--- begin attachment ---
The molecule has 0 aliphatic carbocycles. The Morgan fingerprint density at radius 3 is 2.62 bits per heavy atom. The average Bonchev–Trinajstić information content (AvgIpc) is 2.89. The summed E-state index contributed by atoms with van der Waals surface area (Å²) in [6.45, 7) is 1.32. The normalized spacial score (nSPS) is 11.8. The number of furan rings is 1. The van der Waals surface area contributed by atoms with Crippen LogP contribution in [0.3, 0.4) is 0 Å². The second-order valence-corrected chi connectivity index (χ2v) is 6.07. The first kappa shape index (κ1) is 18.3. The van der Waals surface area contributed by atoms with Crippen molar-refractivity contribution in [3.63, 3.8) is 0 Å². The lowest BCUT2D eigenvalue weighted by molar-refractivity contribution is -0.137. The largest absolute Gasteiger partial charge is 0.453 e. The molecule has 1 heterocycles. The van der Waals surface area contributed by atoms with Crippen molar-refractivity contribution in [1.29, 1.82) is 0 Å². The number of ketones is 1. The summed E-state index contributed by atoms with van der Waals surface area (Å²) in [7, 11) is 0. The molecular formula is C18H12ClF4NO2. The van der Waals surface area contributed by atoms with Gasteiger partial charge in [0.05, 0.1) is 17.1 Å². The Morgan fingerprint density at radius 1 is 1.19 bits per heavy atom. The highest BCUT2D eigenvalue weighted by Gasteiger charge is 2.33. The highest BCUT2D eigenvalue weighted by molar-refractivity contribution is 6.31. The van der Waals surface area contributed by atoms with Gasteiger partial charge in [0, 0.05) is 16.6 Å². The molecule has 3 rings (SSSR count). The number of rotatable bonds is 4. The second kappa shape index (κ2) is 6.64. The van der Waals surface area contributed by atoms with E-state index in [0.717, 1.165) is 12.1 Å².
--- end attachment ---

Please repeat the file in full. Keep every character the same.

The molecule has 0 aliphatic carbocycles. The Morgan fingerprint density at radius 3 is 2.62 bits per heavy atom. The average Bonchev–Trinajstić information content (AvgIpc) is 2.89. The summed E-state index contributed by atoms with van der Waals surface area (Å²) in [6.45, 7) is 1.32. The normalized spacial score (nSPS) is 11.8. The number of furan rings is 1. The van der Waals surface area contributed by atoms with Crippen LogP contribution in [0.3, 0.4) is 0 Å². The second-order valence-corrected chi connectivity index (χ2v) is 6.07. The first kappa shape index (κ1) is 18.3. The van der Waals surface area contributed by atoms with Crippen molar-refractivity contribution in [3.63, 3.8) is 0 Å². The lowest BCUT2D eigenvalue weighted by molar-refractivity contribution is -0.137. The largest absolute Gasteiger partial charge is 0.453 e. The molecule has 1 heterocycles. The van der Waals surface area contributed by atoms with Crippen molar-refractivity contribution in [1.29, 1.82) is 0 Å². The number of ketones is 1. The summed E-state index contributed by atoms with van der Waals surface area (Å²) in [7, 11) is 0. The molecular formula is C18H12ClF4NO2. The van der Waals surface area contributed by atoms with Gasteiger partial charge in [0.05, 0.1) is 17.1 Å². The Morgan fingerprint density at radius 1 is 1.19 bits per heavy atom. The highest BCUT2D eigenvalue weighted by Gasteiger charge is 2.33. The highest BCUT2D eigenvalue weighted by molar-refractivity contribution is 6.31. The van der Waals surface area contributed by atoms with Gasteiger partial charge in [0, 0.05) is 16.6 Å². The molecule has 3 rings (SSSR count). The number of rotatable bonds is 4. The second kappa shape index (κ2) is 6.64. The van der Waals surface area contributed by atoms with E-state index in [0.717, 1.165) is 12.1 Å².